People preparing fish samples for testing


No Safe Level of PFAS 

The science around PFAS health impacts is rapidly evolving. In June 2022, EPA established new drinking water health advisories for four PFAS chemicals. These health advisories indicate the level of drinking water contamination below which adverse health effects are NOT expected to occur. In this new guidance the maximum levels for two PFAS (PFOA=.004ppt and PFOS=.02ppt) are more than 1,000 times lower than Michigan’s current drinking water standards. In practical terms, this effectively means there is no safe level for these PFAS chemicals in the environment. Therefore, any detectable level of PFOS in water would still be too high. These very low EPA recommended levels are far below what current testing can detect. 

How do these drinking water advisories relate to Michigan’s fish consumption guidance? Though we consume fish and water differently, we believe the levels in the fish guidelines should be lowered to keep pace with the emerging science on safe drinking water levels. 

The Michigan Department of Health and Human Services (MDHHS) has established fish consumption levels between 9 to 299 parts per billion PFAS—nearly a million times higher than the new EPA drinking water health advisories. The consumption recommendations range from six meals per year to 16 meals per month and are based on age, high-risk groups, and different population’s consumption patterns. However, even with a recommended consumption range, we believe the MDHHS current fish consumption guidance values are too high and do not reflect the emerging science exemplified in the new EPA drinking water guidelines. 

While the EPA does not have health advisory levels for fish consumption, the state of Michigan declares DO NOT EAT fish consumption advisories if PFOS are found at greater than 300 parts per billion level in fish. But, fish advisories are not keeping up with the evolving science on PFOS and the current levels are still too high for fish advisories to be lifted on the Huron River. 

Recommendations for Anglers 

Restrictive fish consumption advisories can be disruptive to cultural and traditional relationships with the waters, fish and wildlife. What’s more, eating fish is a good source of protein and omega 3s and can lead to reduced heart disease, lower blood pressure and other health benefits. However, fish consumption advisories allow anglers to make informed decisions in order to balance the risks and benefits of consuming fish that contain PFAS and other toxins. Fish consumption advisories are voluntary guidelines and are not enforceable.  

  • Anglers planning to consume fish from the Rouge or Huron River should follow the Michigan Department of Health and Human Services’ guidance listed in their Eat Safe Fish Guide 
  • If possible, explore alternative Michigan rivers and lakes where contaminant levels in fish are lower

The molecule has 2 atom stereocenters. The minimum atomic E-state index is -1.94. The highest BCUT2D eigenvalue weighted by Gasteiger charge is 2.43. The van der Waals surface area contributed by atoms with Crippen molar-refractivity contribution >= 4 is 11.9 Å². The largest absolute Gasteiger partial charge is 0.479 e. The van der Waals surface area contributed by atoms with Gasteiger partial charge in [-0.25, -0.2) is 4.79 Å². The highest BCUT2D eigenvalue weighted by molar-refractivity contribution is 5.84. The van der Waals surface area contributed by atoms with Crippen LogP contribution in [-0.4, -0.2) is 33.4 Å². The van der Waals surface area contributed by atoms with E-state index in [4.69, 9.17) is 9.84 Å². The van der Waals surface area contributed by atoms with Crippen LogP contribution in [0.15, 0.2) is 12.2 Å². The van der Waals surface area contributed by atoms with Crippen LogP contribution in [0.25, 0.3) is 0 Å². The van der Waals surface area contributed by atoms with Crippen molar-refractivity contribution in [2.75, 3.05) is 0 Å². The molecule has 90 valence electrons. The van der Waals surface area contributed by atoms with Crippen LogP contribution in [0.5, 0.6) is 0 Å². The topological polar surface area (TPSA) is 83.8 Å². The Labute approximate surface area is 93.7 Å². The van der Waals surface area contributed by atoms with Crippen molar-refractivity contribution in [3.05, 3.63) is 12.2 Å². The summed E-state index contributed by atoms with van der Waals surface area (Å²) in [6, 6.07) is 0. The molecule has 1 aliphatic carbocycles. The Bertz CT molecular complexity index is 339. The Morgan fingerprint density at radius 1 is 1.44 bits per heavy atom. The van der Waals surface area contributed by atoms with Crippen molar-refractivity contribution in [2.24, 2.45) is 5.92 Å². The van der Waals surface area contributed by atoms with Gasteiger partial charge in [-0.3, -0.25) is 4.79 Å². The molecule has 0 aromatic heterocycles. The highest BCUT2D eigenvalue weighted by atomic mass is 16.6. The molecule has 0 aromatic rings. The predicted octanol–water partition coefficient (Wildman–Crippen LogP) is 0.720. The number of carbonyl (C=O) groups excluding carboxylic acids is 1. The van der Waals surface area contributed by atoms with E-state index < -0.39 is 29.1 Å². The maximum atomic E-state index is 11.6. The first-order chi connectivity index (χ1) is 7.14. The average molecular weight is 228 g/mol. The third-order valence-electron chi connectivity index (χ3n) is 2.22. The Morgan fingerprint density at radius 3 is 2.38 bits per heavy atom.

• If local fish are too toxic to consume, explore alternative sources of protein and omega 3s (olive oils, eggs, leafy greens, nuts and seeds) 
  • For anglers continuing to consume fish that contain PFAS, try to limit exposure to PFAS commonly found in consumer products (nonstick cookware, waterproof gear, food packaging, etc.)

Recommendations for Michigan Regulatory Agencies 

Department of Environment, Great Lakes and Energy (EGLE)

  • Establish science-based PFAS standards for fish and wildlife.
  • Increase PFAS testing for whole fish, not just filets that humans consume, in order to consider the impacts on fish-eating wildlife. 
  • Support wider species studies on PFAS health impacts to understand broader ecological impacts (including more fish, birds, reptiles, amphibians, and mammalian species.) 

Department of Health and Human Services  (DHHS) 

  • Increase consumption advisory signage in heavy fishing areas along the Huron and Rouge Rivers. 
  • Create a Riverwalkers program for the Rouge River. 
  • Include other PFAS chemicals in addition to PFOS in the Eat Safe Fish Advisory.
  • Increase the Eat Safe Fish Advisory’s accessibility for people, such as creating an interactive website or an app for a smartphone.  

Recommendations for the Michigan Legislature 

  • Take a proactive stance and prevent future pollution in Michigan fisheries, water, and wildlife by regulating new chemical threats to ecosystems. 
  • Prohibit the sale of all PFAS-containing products except when no safer alternative exists.
  • Regulate PFAS as a class of chemicals rather than just regulating the commonly-found PFAS chemicals. This will prevent new toxic PFAS chemicals from replacing already banned chemicals. 
  • Hold polluters financially responsible for cleaning up PFAS pollution, including mitigation and PFAS destruction, specifically in wastewater treatment plants.  
  • Create better regulations for common PFAS dischargers: wastewater treatment plants, firefighting foam, tanneries, paper mills, etc. 
  • Eliminate a major need for PFAS to be used as a mist suppressant in chrome plating facilities by banning hexavalent chromium statewide. 
  • Encourage research into disposal and destruction technology for PFAS, especially for wastewater treatment plants 
  • Require products containing PFAS to list this on the label

Take Action 

  • Share this information with people who fish 
  • Become involved in the Great Lakes PFAS Action Network 
  • Join the Michigan PFAS Action Response Team’s Citizen Advisory Workgroup 
  • Let your elected officials know you are concerned about PFAS 
  • Get involved in your local watershed council